ICNC Abstracts, ICNC 2018

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Opsoclonus myoclonus ataxia syndrome: A study from a tertiary care center in Western India
leeha Singh, Shilpa Kulkarni, Anaita Hegde, K. N. Shah

Last modified: 2018-09-09


INTRODUCTION: The opsoclonus-myoclonus ataxia syndrome (OMAS) also called “Kinsbourne syndrome” or “dancing eye syndrome” is a rare but serious disorder characterized by opsoclonus, myoclonus and ataxia along with extreme irritability and behavioral changes. It can be idiopathic, parainfectious or paraneoplastic with tumors of the neural crest. Indian data on its epidemiology, clinical features and outcome is limited. The aim of our study was to investigate the epidemiology, clinical features, etiological aspects, treatment and outcome of OMAS in Indian children.

METHODS: Data on clinical, etiological and treatment response in children diagnosed with OMAS over a period of 2 years (2015-2017) were analyzed.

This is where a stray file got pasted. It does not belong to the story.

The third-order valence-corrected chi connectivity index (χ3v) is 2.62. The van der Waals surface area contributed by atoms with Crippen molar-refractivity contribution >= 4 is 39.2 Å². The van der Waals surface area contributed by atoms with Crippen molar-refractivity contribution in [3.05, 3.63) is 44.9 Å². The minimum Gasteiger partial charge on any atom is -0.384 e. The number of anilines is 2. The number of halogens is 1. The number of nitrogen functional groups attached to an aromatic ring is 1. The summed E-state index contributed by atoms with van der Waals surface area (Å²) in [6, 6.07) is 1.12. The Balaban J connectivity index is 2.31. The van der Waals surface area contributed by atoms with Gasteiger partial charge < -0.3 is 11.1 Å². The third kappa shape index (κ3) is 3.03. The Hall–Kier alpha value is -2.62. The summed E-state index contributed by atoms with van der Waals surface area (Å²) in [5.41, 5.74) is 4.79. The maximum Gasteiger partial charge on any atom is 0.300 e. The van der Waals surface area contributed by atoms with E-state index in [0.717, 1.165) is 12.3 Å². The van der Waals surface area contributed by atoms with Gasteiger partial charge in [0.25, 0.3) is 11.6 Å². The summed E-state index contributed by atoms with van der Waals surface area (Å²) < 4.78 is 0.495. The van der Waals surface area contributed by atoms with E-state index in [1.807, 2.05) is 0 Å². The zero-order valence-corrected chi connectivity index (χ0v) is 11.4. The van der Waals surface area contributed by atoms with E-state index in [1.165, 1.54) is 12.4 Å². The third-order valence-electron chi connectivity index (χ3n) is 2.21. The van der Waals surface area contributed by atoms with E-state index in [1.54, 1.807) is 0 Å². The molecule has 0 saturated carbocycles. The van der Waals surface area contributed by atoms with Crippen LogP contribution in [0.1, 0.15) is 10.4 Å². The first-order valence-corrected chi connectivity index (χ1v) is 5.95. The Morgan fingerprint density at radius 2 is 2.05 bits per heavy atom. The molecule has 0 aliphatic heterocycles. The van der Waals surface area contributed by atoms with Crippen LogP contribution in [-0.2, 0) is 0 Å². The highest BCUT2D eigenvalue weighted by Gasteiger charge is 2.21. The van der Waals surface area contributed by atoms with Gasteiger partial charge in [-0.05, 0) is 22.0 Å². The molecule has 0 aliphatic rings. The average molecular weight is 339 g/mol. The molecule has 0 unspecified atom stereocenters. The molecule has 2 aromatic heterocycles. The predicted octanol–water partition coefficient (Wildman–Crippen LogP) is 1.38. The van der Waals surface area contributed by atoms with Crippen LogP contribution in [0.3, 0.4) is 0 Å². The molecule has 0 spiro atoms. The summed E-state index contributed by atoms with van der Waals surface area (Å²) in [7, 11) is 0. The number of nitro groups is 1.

RESULTS: Total 15 patients (9 girls  and 6 boys) were included. Median age of onset was 15 months (range: 3 months – 3.5 years). Time to diagnosis ranged between 10 days to 12 months. Median time lag between onset and treatment was 3 months. Median follow-up period was 2 years (range: 2 months - 6.5 years). Acute ataxia was the preponderant inaugural feature. Neural crest tumors were the most common tumors (n=11).  In "No tumor group" (n=4), parainfectious (n=1) and idiopathic (n=3) OMS were identified. All but one patient received immunomodulatory treatment. Complete recovery of OMS symptoms was obtained in 8 (61%) children. 2 patients had relapse of symptoms. There was no correlation between grade of tumor and response to treatment.

CONCLUSION: With early initiation of immunomodulatory treatment in the course of illness better outcome is noted. Idiopathic OMAS has poor outcome.


Opsoclonus myoclonus ataxia, outcome

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